Wednesday, April 27, 2011


At this stage the camber has been finalized and the stick, which has been octagonal up to this point is rounded. The taper of the stick and its curve or camber is critical to how the bow will play and sound. Because of the power needed to drive the large diameter cello strings the bow must be far more resistant than a violin bow. On the other hand there is an incredible range of expressivity to the cello’s sound and without flexibility the cellist cannot access this potential. Yet there is no consensus between bow makers as to what will work best and this is for good reason because there is no consensus between fine players either. I have measured bows belonging to a number of today’s great players and they vary in every way; weights ranging from 76 to 90 grams and widely ranging camber concepts and stick graduations.

The bow maker can approach commissions it two ways. One is to simply do what they think is best and the players who like these bows will buy them. The second to tailor the bow specifically to the player but in this case one inevitably has ideas on how to reach this goal. Although I’m in the later group, the solution is not to simply copy the bows a player has. If they want another bow its because they believe they can unlock more potential from their instrument or their technique with a different stick. It is possible that something quite different would be ideal for them if they can make the technical adjustment. They have no doubt tried certain bows belonging to colleaugues that they loved. If it was a well-known maker like Dominique Peccatte or Eugene Sartory, that gives us quite a bit of information up to a point because each of these maker’s work also varies considerably. In the end the maker has to make an intuitive call on the camber, stick selection and graduations or taper that he hopes will give his or her client all the power and potential for expression they need. There is a kaleidoscopic interchange of different elements that effect the hoped for outcome, a bow that joins both power and technical response with the flexibility to bring out the full spectrum of a cello’s sound.

Thursday, April 21, 2011


The cello bow progresses and the stick is getting planed down to rough dimensions. At this time the frog is fit on the stick so that we can adjust the stick with the frog in place.

Friday, April 15, 2011


The silver heel plate or ‘talon’ is about half a millimeter in thickness and it is fit in a shallow channel cut with knife and chisels to accommodate it. When the silver heel is fit and bent into place, the forward edge is squared perfectly straight across where the pearl slide must join it perfectly. Then it is glued and riveted with small silver pins.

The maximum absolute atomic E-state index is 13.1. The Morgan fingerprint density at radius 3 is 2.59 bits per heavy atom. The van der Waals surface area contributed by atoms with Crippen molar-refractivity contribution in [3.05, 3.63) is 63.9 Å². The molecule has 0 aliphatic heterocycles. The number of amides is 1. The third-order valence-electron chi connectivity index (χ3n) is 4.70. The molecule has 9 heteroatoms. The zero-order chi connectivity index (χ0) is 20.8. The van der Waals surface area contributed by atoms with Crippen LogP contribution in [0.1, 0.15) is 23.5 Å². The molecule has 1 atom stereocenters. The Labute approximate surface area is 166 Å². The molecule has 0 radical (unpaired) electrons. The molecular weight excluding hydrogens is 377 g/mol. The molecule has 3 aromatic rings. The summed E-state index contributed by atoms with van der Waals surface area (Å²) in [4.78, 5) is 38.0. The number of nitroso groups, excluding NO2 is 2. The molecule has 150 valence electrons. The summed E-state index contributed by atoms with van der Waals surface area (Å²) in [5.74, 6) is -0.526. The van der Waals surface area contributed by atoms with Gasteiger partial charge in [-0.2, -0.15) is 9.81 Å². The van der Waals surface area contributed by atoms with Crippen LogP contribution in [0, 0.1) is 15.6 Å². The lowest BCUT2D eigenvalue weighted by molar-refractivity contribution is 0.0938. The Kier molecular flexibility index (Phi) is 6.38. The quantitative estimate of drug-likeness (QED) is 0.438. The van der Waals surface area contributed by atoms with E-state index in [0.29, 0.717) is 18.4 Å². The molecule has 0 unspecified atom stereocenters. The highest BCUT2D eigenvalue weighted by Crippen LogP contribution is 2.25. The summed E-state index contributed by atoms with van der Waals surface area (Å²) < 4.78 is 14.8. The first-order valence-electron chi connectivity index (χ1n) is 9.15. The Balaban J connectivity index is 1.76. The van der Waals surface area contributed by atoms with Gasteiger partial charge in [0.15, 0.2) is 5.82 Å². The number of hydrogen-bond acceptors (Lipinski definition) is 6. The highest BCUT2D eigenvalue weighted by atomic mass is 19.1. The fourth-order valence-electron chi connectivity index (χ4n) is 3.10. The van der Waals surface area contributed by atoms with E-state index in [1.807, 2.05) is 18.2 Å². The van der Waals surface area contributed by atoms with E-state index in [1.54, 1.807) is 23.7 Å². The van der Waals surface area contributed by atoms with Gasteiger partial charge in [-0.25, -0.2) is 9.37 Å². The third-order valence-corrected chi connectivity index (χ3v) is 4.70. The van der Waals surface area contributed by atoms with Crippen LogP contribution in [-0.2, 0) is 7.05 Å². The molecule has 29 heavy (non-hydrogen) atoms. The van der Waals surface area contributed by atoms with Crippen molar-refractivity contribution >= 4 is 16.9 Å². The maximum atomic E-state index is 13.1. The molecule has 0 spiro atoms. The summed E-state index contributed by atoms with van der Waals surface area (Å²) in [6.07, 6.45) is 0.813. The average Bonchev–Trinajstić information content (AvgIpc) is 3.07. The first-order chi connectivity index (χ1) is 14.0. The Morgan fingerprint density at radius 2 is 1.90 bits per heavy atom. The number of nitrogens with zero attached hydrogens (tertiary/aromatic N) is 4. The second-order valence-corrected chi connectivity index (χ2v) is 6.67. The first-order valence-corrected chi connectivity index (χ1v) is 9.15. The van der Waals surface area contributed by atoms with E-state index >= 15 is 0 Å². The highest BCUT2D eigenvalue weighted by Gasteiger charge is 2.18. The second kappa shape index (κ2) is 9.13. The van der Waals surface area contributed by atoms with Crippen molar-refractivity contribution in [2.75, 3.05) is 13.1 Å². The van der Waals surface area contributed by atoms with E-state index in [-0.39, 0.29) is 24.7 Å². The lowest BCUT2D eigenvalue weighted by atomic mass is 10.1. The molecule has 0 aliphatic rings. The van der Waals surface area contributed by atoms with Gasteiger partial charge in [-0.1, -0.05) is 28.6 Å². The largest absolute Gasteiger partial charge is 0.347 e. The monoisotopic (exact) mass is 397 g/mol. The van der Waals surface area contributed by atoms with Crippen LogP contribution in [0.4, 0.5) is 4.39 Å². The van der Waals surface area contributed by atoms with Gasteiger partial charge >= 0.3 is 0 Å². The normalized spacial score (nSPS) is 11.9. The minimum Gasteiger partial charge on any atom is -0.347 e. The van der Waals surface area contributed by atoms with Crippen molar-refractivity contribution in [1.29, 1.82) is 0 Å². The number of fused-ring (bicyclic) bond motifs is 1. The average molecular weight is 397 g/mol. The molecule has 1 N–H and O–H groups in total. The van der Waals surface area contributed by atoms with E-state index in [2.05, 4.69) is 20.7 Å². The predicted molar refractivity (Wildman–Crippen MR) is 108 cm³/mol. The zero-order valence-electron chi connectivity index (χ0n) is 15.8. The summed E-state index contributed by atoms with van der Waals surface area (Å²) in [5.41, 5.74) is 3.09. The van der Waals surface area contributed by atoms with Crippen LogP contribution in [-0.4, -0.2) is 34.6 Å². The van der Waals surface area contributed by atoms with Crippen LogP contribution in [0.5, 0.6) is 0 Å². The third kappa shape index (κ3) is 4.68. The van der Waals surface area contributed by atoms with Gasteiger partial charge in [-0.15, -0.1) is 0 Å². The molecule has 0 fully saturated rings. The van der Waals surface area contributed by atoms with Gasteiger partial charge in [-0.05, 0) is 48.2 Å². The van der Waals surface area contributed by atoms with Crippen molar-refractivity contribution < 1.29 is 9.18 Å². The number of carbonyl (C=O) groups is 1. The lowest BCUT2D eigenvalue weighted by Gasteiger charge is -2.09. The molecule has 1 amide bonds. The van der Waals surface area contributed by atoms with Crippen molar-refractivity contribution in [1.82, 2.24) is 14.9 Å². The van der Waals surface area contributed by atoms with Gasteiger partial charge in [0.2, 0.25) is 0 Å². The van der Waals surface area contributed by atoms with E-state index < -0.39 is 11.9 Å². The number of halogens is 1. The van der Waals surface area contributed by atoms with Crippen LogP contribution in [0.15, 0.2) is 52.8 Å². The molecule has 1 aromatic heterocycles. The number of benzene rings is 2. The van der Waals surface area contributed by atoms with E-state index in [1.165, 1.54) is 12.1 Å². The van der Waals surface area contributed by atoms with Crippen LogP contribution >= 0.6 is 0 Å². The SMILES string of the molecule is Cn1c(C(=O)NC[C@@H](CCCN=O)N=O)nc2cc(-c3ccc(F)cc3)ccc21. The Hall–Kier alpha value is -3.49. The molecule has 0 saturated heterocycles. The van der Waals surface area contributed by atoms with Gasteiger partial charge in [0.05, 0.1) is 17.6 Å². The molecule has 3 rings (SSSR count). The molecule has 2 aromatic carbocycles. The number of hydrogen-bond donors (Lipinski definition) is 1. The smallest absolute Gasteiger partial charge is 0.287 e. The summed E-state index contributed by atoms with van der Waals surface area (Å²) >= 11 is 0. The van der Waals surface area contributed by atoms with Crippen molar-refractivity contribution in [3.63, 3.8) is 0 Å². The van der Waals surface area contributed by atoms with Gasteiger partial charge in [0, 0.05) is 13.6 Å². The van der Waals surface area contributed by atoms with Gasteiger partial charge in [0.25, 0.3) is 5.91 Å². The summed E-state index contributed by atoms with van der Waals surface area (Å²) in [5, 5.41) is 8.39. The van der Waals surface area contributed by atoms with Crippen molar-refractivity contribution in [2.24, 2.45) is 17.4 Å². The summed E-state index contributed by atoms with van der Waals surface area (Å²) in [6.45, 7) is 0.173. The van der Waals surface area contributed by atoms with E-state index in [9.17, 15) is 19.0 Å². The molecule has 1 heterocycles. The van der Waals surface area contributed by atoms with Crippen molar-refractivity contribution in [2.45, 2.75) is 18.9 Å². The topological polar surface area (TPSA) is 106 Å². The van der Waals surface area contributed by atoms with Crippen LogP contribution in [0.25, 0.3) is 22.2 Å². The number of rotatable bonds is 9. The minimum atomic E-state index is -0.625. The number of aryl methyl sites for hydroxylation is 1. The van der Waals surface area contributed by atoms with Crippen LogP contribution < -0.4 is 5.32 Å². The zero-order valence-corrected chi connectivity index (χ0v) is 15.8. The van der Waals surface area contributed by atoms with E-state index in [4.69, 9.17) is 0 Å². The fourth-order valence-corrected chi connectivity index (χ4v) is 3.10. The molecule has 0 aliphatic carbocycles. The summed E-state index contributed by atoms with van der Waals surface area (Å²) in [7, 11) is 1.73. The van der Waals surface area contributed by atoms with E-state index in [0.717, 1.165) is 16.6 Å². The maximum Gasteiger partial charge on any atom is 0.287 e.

At this point the dovetailed channel for the pearl slide is completed and the mortise and channel for the hair is cut freehand using different chisels. The pearl slide or ‘recouverment’ is then fit and trimmed so it fits perfectly on all sides. Finally the bottom of the frog and the heel is filed so all parts are flush with the ebony and smooth. The pins, which have been left proud, are filed off at this time and usually disappear. The pins on a new bow are tight and very difficult to see but over time the miniscule movements of the ebony frog due to changes in humidity rock the pins slightly. So in older bows the pins are usually noticeable.

The frog is now well advanced and all that remains is the underslide or ‘coulisse’ where the frog joins the stick. Here a silver lining is usually fit and pinned in place and a bronze eyelet screwed into place. At this point the frog is complete and ready to mount on the stick but the polishing will wait until the bow is nearly completed.


A cello bow is now in process and as with the violin bow we make the fog first. This is because the frog needs to ready to mount on the stick very early on in the process. Since I covered the frog making process in earlier posts I’ll only cover what is unique to a cello frog. The cello frog has a rounded heel or ‘talon’ so this necessitates a different approach in that area. The amount of curve or radius of the heel varies quite a bit between bow makers and in general the earlier 19th century bows have a bigger radius or are more rounded. There is an aesthetic and stylistic relationship between the curves of throat and the curve of the heel. Since the length of the flat area on the bottom of the frog determines the length of the pearl slide, the rounder heels have a shorter slide all things being equal. In this case our radius is relatively large. The tighter heel curve of late 19th century makers like Lamy was a bit easier to make and made possible a longer pearl slide since the flat area on the frog was longer.

Once the frogs heel is rounded we fit the eyes in the frog sides and in this case we are using a eye ringed with silver or ‘grain et cercle”. . To receive the ring, a narrow groove is cut with a special drill bit, which cuts the recess for the pearl eye at the same time. Each bow maker makes these bits themselves to the requirements of their taste and style. Francois Tourte was probably the first to make this type of eye and to begin with the ring was fairly heavy, getting finer during the course of the 19th century. To make this eye a thin strip of silver is cut, bent into a ring and soldered. It is then put on a tapered rod or mandrel and hammered to the correct diameter. It is then filed until it fits snugly into its groove. The pearl eye is filed to fit and glued into its recess followed by the ring, which is hammered lightly into place. When the glue is set, any silver sitting proud can be filed off flush with the sides and the eye is completed.